“I can’t be the only one who suspects that we got to 9,800 because it sounds a whole lot better than 10,000,” Thornberry said in a speech at the conservative Heritage Foundation. “This is another example of the president calculating what the minimum necessary to get by is, but his heart really isn’t in it.”
Obama on Tuesday announced from the Rose Garden that the number of U.S. troops in Afghanistan, which number more than 30,000 today, would drop to 9,800 by the end of December after America wraps up its combat mission in the country. The remaining force would be cut in half by the close of 2015 and reduced to a normal embassy presence in Kabul by the end of 2016, he said.
On Wednesday the president delivered the commencement speech at West Point, where he offered a wide-ranging vision of American foreign policy that placed greater emphasis on diplomacy and multilateral partnerships between nations and moves away from the use of military force.
“Just because we have the best hammer does not mean that every problem is a nail,” Obama said.
Thornberry, by contrast, argued that the U.S. must employ the “full range of tools of national power and influence, so that you can use the right tool in the right situations. Some of those tools need to be big hammers.”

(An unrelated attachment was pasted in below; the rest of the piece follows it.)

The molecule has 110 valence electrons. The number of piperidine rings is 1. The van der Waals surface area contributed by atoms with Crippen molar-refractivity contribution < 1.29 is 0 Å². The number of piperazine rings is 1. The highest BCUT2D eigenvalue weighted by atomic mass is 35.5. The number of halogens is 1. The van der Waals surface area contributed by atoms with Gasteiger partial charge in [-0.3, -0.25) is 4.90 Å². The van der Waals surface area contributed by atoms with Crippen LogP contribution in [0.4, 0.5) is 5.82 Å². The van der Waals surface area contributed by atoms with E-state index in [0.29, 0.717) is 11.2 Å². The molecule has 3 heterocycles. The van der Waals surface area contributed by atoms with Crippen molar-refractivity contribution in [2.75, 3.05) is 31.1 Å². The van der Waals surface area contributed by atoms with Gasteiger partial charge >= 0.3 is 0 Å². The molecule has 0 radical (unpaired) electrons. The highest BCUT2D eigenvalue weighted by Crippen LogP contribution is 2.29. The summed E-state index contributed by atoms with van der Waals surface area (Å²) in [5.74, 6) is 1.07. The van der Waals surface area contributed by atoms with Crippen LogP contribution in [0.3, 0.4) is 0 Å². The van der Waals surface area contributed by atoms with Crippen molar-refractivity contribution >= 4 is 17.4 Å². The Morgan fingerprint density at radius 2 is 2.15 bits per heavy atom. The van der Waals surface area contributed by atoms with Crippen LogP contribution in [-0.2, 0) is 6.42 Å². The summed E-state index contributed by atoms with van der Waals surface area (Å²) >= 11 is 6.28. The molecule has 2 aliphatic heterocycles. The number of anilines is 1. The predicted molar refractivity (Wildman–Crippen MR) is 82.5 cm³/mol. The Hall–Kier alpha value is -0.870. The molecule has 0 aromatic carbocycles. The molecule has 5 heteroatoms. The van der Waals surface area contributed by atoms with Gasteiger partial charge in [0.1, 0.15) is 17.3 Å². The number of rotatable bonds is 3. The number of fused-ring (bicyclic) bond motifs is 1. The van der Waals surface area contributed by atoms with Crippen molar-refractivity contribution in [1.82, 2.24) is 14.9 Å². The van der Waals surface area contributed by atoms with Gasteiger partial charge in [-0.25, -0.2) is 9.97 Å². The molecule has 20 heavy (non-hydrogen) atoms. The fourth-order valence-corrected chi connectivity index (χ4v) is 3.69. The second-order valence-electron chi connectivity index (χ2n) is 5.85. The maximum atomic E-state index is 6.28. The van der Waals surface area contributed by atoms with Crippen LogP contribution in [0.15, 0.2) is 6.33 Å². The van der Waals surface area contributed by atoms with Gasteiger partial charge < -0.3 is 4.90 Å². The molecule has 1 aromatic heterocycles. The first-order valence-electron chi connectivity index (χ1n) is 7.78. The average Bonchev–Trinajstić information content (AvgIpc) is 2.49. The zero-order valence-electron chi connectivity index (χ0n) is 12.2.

He said there is a “fear that the president thinks and acts like he can make things happen in the world just by giving a speech, that he can protect America with his rhetoric.”
“Even a president with rhetorical gifts cannot finesse his way out of military weakness or a loss of credibility in the world,” Thornberry told the audience, adding that Obama has taken the phrase “ 'speak softly and carry a big stick' and just turned it on its head.”
The Texas lawmaker said “we have to have military power, and it has to be credible."